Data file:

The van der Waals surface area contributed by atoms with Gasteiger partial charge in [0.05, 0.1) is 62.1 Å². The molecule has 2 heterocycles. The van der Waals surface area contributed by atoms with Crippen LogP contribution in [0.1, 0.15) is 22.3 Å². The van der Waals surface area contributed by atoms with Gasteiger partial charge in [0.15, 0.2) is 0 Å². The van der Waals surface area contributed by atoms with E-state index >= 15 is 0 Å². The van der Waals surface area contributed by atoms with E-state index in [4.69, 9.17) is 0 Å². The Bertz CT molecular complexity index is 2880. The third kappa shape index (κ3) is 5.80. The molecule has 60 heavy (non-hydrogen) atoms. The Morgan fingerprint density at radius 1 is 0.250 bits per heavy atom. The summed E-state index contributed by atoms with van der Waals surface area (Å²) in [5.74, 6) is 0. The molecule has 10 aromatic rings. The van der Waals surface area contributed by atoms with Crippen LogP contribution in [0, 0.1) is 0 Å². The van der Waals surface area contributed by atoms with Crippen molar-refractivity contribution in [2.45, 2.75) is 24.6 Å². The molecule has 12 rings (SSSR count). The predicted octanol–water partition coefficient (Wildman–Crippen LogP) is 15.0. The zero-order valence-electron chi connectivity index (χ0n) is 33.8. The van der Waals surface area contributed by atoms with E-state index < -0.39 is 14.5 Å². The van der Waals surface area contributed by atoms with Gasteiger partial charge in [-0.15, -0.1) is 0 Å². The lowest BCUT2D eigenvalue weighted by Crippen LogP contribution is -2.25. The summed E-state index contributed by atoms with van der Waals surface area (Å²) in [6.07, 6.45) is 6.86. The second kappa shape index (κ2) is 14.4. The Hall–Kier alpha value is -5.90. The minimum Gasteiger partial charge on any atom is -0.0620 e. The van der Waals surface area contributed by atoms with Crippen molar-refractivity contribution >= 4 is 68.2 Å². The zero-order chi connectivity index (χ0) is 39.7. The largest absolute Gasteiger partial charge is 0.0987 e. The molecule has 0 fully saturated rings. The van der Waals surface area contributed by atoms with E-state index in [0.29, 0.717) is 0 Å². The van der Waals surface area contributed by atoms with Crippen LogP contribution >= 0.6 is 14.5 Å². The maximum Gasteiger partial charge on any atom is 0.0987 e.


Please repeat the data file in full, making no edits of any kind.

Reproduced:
The van der Waals surface area contributed by atoms with Gasteiger partial charge in [0.05, 0.1) is 62.1 Å². The molecule has 2 heterocycles. The van der Waals surface area contributed by atoms with Crippen LogP contribution in [0.1, 0.15) is 22.3 Å². The van der Waals surface area contributed by atoms with Gasteiger partial charge in [0.15, 0.2) is 0 Å². The van der Waals surface area contributed by atoms with E-state index >= 15 is 0 Å². The van der Waals surface area contributed by atoms with E-state index in [4.69, 9.17) is 0 Å². The Bertz CT molecular complexity index is 2880. The third kappa shape index (κ3) is 5.80. The molecule has 60 heavy (non-hydrogen) atoms. The Morgan fingerprint density at radius 1 is 0.250 bits per heavy atom. The summed E-state index contributed by atoms with van der Waals surface area (Å²) in [5.74, 6) is 0. The molecule has 10 aromatic rings. The van der Waals surface area contributed by atoms with Crippen LogP contribution in [0, 0.1) is 0 Å². The van der Waals surface area contributed by atoms with Crippen molar-refractivity contribution in [2.45, 2.75) is 24.6 Å². The molecule has 12 rings (SSSR count). The predicted octanol–water partition coefficient (Wildman–Crippen LogP) is 15.0. The zero-order valence-electron chi connectivity index (χ0n) is 33.8. The van der Waals surface area contributed by atoms with E-state index < -0.39 is 14.5 Å². The van der Waals surface area contributed by atoms with Gasteiger partial charge in [-0.15, -0.1) is 0 Å². The lowest BCUT2D eigenvalue weighted by Crippen LogP contribution is -2.25. The summed E-state index contributed by atoms with van der Waals surface area (Å²) in [6.07, 6.45) is 6.86. The second kappa shape index (κ2) is 14.4. The Hall–Kier alpha value is -5.90. The minimum Gasteiger partial charge on any atom is -0.0620 e. The van der Waals surface area contributed by atoms with Crippen molar-refractivity contribution >= 4 is 68.2 Å². The zero-order chi connectivity index (χ0) is 39.7. The largest absolute Gasteiger partial charge is 0.0987 e. The molecule has 0 fully saturated rings. The van der Waals surface area contributed by atoms with E-state index in [0.29, 0.717) is 0 Å². The van der Waals surface area contributed by atoms with Crippen LogP contribution >= 0.6 is 14.5 Å². The maximum Gasteiger partial charge on any atom is 0.0987 e.